Some applications do not allow one or more of the new fields to be modified. A 4022 error is displayed on the DCM panel when the application prevented the change. IBM HTTP Server is one such application and does not allow protocols and ciphers to be configured from the DCM panel. The HTTP support for enabling TLSv1.2 is available as part of the HTTP Server PTF Group Level 18.

Integrated Language Environment (ILE) application programming interface

The System SSL programming interfaces are updated to allow developers to use TLSv1.2. You need to install SI48539 (distribution requisite of SI48659) to have the new version of gskssl.h and qsossl.h loaded on the development system. The GSKit and SSL API descriptions have been updated in the IBM i information center.

A typical GSKit application modification is to add two calls to gsk_attribute_set_enum(), specifying the secure environment handle that is returned from the existing gsk_environment_open() call.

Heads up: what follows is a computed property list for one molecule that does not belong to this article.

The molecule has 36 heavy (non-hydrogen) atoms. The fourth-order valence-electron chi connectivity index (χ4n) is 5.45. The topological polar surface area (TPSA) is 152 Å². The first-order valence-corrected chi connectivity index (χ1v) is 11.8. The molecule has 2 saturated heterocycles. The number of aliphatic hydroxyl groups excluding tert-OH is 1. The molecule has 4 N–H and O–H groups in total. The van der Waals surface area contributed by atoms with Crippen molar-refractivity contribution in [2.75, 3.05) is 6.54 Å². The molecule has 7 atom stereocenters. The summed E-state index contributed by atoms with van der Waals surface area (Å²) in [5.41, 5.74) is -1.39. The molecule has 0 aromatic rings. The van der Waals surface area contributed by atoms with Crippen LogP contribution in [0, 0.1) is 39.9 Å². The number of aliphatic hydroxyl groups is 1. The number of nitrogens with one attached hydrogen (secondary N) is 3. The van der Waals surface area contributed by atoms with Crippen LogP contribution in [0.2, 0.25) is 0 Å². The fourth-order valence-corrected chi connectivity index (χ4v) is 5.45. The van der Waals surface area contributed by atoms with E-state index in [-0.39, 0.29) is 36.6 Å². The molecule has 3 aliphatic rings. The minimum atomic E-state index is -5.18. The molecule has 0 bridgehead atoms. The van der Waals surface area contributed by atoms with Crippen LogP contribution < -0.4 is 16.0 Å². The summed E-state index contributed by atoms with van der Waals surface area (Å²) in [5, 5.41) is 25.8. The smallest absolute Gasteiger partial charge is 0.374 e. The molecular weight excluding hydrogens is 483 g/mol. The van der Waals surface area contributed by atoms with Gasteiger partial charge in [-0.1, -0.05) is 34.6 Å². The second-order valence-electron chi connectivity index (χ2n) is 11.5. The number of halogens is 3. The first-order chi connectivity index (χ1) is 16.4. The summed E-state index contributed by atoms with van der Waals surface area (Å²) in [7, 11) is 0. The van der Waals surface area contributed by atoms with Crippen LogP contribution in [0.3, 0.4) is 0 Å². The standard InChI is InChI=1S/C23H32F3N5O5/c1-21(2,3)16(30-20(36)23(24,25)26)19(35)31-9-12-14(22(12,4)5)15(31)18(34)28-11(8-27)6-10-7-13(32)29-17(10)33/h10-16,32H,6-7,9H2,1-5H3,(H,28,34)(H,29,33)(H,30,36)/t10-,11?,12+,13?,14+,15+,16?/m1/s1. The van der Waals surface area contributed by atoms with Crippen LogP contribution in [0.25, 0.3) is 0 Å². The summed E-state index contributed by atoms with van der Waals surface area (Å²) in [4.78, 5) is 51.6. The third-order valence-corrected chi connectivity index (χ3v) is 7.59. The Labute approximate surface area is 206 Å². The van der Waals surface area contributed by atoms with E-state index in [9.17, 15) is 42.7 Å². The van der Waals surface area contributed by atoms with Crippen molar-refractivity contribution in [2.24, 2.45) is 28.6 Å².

Listing 1. GSKit sample code
rc = gsk_attribute_set_enum(env_handle, GSK_PROTOCOL_TLSV12, GSK_TRUE);
if (rc != GSK_OK)
{
 printf("gsk_attribute_set_enum() failed with rc = %d.\n", rc);
 printf("rc of %d means %s\n", rc, gsk_strerror(rc));
 break;
}   
rc = gsk_attribute_set_enum(env_handle, GSK_PROTOCOL_TLSV11, GSK_TRUE);
if (rc != GSK_OK)
{
 printf("gsk_attribute_set_enum() failed with rc = %d.\n", rc);
 printf("rc of %d means %s\n", rc, gsk_strerror(rc));
 break;
}